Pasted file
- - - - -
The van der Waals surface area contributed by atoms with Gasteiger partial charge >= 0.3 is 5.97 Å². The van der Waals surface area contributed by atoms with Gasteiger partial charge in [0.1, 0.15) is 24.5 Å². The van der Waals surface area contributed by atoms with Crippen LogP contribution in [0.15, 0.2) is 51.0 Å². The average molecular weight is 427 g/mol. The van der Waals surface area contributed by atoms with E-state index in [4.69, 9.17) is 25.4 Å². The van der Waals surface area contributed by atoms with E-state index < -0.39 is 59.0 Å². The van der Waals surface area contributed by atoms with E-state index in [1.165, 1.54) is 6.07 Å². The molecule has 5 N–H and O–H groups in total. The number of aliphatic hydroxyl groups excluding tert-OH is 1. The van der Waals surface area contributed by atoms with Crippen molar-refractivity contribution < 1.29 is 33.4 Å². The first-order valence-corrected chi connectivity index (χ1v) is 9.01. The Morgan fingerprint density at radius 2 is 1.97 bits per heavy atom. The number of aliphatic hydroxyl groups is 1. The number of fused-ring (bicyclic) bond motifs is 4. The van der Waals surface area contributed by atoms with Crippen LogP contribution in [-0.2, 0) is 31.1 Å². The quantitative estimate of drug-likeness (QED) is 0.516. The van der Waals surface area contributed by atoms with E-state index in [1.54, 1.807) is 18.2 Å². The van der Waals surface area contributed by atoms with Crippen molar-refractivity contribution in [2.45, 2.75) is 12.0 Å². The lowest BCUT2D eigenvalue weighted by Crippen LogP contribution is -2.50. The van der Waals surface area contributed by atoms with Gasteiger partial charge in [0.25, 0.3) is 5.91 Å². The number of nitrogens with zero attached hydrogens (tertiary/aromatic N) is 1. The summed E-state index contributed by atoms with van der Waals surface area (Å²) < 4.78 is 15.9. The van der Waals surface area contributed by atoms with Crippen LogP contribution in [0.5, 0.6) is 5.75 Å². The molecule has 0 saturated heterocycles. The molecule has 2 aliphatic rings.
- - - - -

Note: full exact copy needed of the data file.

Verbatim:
The van der Waals surface area contributed by atoms with Gasteiger partial charge >= 0.3 is 5.97 Å². The van der Waals surface area contributed by atoms with Gasteiger partial charge in [0.1, 0.15) is 24.5 Å². The van der Waals surface area contributed by atoms with Crippen LogP contribution in [0.15, 0.2) is 51.0 Å². The average molecular weight is 427 g/mol. The van der Waals surface area contributed by atoms with E-state index in [4.69, 9.17) is 25.4 Å². The van der Waals surface area contributed by atoms with E-state index < -0.39 is 59.0 Å². The van der Waals surface area contributed by atoms with E-state index in [1.165, 1.54) is 6.07 Å². The molecule has 5 N–H and O–H groups in total. The number of aliphatic hydroxyl groups excluding tert-OH is 1. The van der Waals surface area contributed by atoms with Crippen molar-refractivity contribution < 1.29 is 33.4 Å². The first-order valence-corrected chi connectivity index (χ1v) is 9.01. The Morgan fingerprint density at radius 2 is 1.97 bits per heavy atom. The number of aliphatic hydroxyl groups is 1. The number of fused-ring (bicyclic) bond motifs is 4. The van der Waals surface area contributed by atoms with Crippen LogP contribution in [-0.2, 0) is 31.1 Å². The quantitative estimate of drug-likeness (QED) is 0.516. The van der Waals surface area contributed by atoms with E-state index in [1.54, 1.807) is 18.2 Å². The van der Waals surface area contributed by atoms with Crippen molar-refractivity contribution in [2.45, 2.75) is 12.0 Å². The lowest BCUT2D eigenvalue weighted by Crippen LogP contribution is -2.50. The van der Waals surface area contributed by atoms with Gasteiger partial charge in [0.25, 0.3) is 5.91 Å². The number of nitrogens with zero attached hydrogens (tertiary/aromatic N) is 1. The summed E-state index contributed by atoms with van der Waals surface area (Å²) < 4.78 is 15.9. The van der Waals surface area contributed by atoms with Crippen LogP contribution in [0.5, 0.6) is 5.75 Å². The molecule has 0 saturated heterocycles. The molecule has 2 aliphatic rings.